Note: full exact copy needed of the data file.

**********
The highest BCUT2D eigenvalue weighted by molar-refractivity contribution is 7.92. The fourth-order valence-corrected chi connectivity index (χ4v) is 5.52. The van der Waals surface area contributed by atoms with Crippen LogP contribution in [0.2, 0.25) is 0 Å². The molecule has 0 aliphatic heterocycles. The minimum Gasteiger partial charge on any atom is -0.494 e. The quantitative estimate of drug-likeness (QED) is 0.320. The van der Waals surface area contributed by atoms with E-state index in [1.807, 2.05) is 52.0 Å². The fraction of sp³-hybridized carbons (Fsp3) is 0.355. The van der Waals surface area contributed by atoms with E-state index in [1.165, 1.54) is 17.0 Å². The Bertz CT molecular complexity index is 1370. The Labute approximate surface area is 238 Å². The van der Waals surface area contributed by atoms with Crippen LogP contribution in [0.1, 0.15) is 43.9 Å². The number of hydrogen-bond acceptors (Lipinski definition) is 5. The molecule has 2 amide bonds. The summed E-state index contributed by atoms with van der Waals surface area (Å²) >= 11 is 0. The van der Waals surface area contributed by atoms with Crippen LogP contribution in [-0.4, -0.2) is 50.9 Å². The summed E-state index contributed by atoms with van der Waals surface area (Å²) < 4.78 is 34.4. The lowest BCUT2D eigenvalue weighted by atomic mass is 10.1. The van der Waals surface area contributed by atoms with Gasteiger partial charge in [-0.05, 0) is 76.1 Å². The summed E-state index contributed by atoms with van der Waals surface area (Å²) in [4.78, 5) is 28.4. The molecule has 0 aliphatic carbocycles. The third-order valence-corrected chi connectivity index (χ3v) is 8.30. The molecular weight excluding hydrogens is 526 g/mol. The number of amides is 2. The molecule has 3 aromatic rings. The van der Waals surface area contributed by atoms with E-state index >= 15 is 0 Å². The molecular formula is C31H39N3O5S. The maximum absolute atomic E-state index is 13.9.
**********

The highest BCUT2D eigenvalue weighted by molar-refractivity contribution is 7.92. The fourth-order valence-corrected chi connectivity index (χ4v) is 5.52. The van der Waals surface area contributed by atoms with Crippen LogP contribution in [0.2, 0.25) is 0 Å². The molecule has 0 aliphatic heterocycles. The minimum Gasteiger partial charge on any atom is -0.494 e. The quantitative estimate of drug-likeness (QED) is 0.320. The van der Waals surface area contributed by atoms with E-state index in [1.807, 2.05) is 52.0 Å². The fraction of sp³-hybridized carbons (Fsp3) is 0.355. The van der Waals surface area contributed by atoms with E-state index in [1.165, 1.54) is 17.0 Å². The Bertz CT molecular complexity index is 1370. The Labute approximate surface area is 238 Å². The van der Waals surface area contributed by atoms with Crippen LogP contribution in [0.1, 0.15) is 43.9 Å². The number of hydrogen-bond acceptors (Lipinski definition) is 5. The molecule has 2 amide bonds. The summed E-state index contributed by atoms with van der Waals surface area (Å²) >= 11 is 0. The van der Waals surface area contributed by atoms with Crippen LogP contribution in [-0.4, -0.2) is 50.9 Å². The summed E-state index contributed by atoms with van der Waals surface area (Å²) < 4.78 is 34.4. The lowest BCUT2D eigenvalue weighted by atomic mass is 10.1. The van der Waals surface area contributed by atoms with Gasteiger partial charge in [-0.05, 0) is 76.1 Å². The summed E-state index contributed by atoms with van der Waals surface area (Å²) in [4.78, 5) is 28.4. The molecule has 0 aliphatic carbocycles. The third-order valence-corrected chi connectivity index (χ3v) is 8.30. The molecular weight excluding hydrogens is 526 g/mol. The number of amides is 2. The molecule has 3 aromatic rings. The van der Waals surface area contributed by atoms with E-state index >= 15 is 0 Å². The molecular formula is C31H39N3O5S. The maximum absolute atomic E-state index is 13.9.